Skype as a language-learning tool
Most GW professors would rather hear nails scraped across a blackboard than allow their students to talk on the phone or connect to the Internet during class, but professor Richard M. Robin lets his students do just that.
Starting this week, students in Robin's Intensive Basic Russian, course will be making some long distance phone calls from the classroom using Skype, the free Internet phone service, to talk to Russian students on the other side of the world.
"In a classroom setting, a lot of the Russian that students hear will be from teacher-talk or student-to-student conversation, which is basically fake," said Robin, who began using Skype as a classroom tool almost two years ago. "This enables (students) to make their Russian communications and conversational skills better."
As the Russian Language Director at GW and the author of the best selling first- and second-year Russian textbook in the U.S., "Golosa," Robin takes Russian language education to a whole new level by using the free Voice over Internet Protocol (VoIP) during the spring semester of the academic year-long course.
"This only starts halfway through the year because only then they will be able to carry on a conversation beyond 'Hi, how are you?'" said Robin, who has been teaching at GW since 1981.
Robin said the free price tag of VoIP programs like Skype and ICQ Audio/Video is what makes all these real-time international conversations possible during class time. With a microphone, Web cam and Internet connection, Robin's students are practicing Russian with native speakers. Robin said he believes new technologies like Skype will play a key role in the future of foreign-language programs.
"Right now Skype is a very hot commodity, almost exotic, so a lot of (professors) don't use it. Twenty years from now when I retire, it won't be so exotic, so I'm sure it will be in use like this in many more classrooms," Robin said. "Foreign distance education will be a much more common thing."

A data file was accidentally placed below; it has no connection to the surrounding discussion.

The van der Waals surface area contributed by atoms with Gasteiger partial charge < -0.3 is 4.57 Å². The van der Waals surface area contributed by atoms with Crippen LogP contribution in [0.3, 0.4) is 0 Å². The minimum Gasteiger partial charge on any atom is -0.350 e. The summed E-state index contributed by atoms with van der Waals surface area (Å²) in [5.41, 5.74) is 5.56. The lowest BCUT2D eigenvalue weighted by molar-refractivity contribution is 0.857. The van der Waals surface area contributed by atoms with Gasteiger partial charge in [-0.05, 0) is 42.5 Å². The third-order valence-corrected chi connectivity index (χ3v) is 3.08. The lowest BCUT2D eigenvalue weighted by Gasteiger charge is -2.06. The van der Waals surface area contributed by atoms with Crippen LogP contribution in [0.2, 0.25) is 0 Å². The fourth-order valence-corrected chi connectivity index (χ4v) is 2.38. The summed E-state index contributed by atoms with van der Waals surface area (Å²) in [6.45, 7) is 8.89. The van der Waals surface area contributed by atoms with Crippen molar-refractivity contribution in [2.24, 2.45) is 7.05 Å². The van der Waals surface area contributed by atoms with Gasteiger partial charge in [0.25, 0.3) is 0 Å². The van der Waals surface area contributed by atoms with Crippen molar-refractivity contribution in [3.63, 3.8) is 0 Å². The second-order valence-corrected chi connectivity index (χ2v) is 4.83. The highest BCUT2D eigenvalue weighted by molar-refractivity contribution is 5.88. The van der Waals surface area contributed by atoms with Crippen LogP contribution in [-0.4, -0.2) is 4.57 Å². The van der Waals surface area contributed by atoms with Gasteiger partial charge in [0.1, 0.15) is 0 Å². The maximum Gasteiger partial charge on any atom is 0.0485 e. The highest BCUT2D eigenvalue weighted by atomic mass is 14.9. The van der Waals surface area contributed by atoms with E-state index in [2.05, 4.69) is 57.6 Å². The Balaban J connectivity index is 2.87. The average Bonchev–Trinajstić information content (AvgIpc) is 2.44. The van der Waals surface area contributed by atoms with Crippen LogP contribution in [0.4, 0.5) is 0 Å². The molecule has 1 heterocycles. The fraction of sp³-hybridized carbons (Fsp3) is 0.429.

This week, Robin's students will get to speak with a former Russian exchange student from the Plekhanov Institute of Economics in Moscow, who lived with Robin's family two years ago.
Senior Alexandre DeAguiar, who took Robin's intensive Russian course last year, said using free Internet phone programs to speak Russian with native speakers made learning the language a more realistic experience.
"When we're in a classroom environment, we're locked into grammar learning and things like that," he said. "But once we get to talk to someone, it becomes spontaneous and we get to hear and say things that we have never before."
"I feel that it actually makes our thinking and language skills much better," he added. "I remember how not-ready to talk I was, we all were, and after later conversations I was able to detect improvement in my ability to produce language."
Although Robin acknowledged that speaking to people in Russia won't give his students a "linguistic breakthrough" by itself, he calls the program "motivational."
"The kids like it way better than communicating (just) with each other," he said. "I find that they are more enthusiastic, and the conversation is just better."
In the past, Robin has set up international conversational exchanges using his contacts with Russian students, families and professionals.
"How I choose the people who will be talking to my students is that they are mostly personal connections, like friends I have in Russia or their families," he said. "I plan on keeping it at my own personal connections. There are also lots of little bureaucratic issues to deal with if I wanted to expand it, but what I'm doing now is effective."
Robin said that despite the program's advantages, the eight-hour time difference between D.C. and Russia "makes finding people in Russia willing to do this very difficult."
Broadband connectivity there is also an issue, he explained.
"There, the economic situation is reverse. Here (in America), students go to school and expect to get and receive awesome Internet connections through campus and in their dorms," he said. "There, it's the opposite. Russian schools want students to have the better connections at home."
DeAguiar said he appreciated the experimental nature of Robin's class, and recommends its usefulness to all foreign language students.
"Every other language should get involved in something like this," he said. "Professor Robin's class helped me more than anything else when I studied abroad last semester in St. Petersburg, Russia. He really likes what he's doing and is serious about it."
© Copyright 2007 GW Hatchet
Wednesday, January 31, 2007
Using Skype And The Internet For Language Instruction
This is a great article on using Web 2.0 technology for language learning. I have been aware of people using Skype for Korean and other languages for the past couple of years. The only requirement I think should be there is a set of curriculum and method of instruction that fits the medium and a way to measure progress otherwise it is a great medium to use for language learning.